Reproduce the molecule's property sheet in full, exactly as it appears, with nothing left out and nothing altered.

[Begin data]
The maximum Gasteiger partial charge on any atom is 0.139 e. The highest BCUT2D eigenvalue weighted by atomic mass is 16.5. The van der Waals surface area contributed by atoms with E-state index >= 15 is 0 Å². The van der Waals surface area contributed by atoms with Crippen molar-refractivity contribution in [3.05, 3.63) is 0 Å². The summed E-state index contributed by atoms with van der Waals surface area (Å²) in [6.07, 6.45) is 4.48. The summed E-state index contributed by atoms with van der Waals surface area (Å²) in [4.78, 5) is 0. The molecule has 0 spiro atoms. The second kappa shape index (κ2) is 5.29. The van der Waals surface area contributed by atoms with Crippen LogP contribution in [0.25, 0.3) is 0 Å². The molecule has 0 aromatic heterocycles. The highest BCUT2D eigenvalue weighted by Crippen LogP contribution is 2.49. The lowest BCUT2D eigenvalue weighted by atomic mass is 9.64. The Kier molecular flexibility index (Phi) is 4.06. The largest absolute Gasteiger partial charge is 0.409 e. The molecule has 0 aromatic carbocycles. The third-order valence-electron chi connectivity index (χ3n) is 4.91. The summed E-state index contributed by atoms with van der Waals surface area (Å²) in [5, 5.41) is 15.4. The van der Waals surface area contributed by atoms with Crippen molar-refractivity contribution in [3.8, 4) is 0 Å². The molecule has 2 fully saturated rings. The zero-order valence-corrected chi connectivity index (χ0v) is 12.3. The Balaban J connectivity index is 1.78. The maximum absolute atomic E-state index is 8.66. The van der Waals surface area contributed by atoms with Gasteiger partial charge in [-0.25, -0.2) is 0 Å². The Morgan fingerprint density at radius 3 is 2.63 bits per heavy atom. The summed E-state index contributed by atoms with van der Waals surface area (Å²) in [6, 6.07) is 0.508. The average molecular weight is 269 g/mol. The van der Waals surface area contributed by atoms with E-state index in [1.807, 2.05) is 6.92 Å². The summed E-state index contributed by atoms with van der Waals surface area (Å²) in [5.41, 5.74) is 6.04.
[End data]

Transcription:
The maximum Gasteiger partial charge on any atom is 0.139 e. The highest BCUT2D eigenvalue weighted by atomic mass is 16.5. The van der Waals surface area contributed by atoms with E-state index >= 15 is 0 Å². The van der Waals surface area contributed by atoms with Crippen molar-refractivity contribution in [3.05, 3.63) is 0 Å². The summed E-state index contributed by atoms with van der Waals surface area (Å²) in [6.07, 6.45) is 4.48. The summed E-state index contributed by atoms with van der Waals surface area (Å²) in [4.78, 5) is 0. The molecule has 0 spiro atoms. The second kappa shape index (κ2) is 5.29. The van der Waals surface area contributed by atoms with Crippen LogP contribution in [0.25, 0.3) is 0 Å². The molecule has 0 aromatic heterocycles. The highest BCUT2D eigenvalue weighted by Crippen LogP contribution is 2.49. The lowest BCUT2D eigenvalue weighted by atomic mass is 9.64. The Kier molecular flexibility index (Phi) is 4.06. The largest absolute Gasteiger partial charge is 0.409 e. The molecule has 0 aromatic carbocycles. The third-order valence-electron chi connectivity index (χ3n) is 4.91. The summed E-state index contributed by atoms with van der Waals surface area (Å²) in [5, 5.41) is 15.4. The van der Waals surface area contributed by atoms with Crippen molar-refractivity contribution in [3.8, 4) is 0 Å². The molecule has 2 fully saturated rings. The zero-order valence-corrected chi connectivity index (χ0v) is 12.3. The Balaban J connectivity index is 1.78. The maximum absolute atomic E-state index is 8.66. The van der Waals surface area contributed by atoms with Gasteiger partial charge in [-0.25, -0.2) is 0 Å². The Morgan fingerprint density at radius 3 is 2.63 bits per heavy atom. The summed E-state index contributed by atoms with van der Waals surface area (Å²) in [6, 6.07) is 0.508. The average molecular weight is 269 g/mol. The van der Waals surface area contributed by atoms with E-state index in [1.807, 2.05) is 6.92 Å². The summed E-state index contributed by atoms with van der Waals surface area (Å²) in [5.41, 5.74) is 6.04.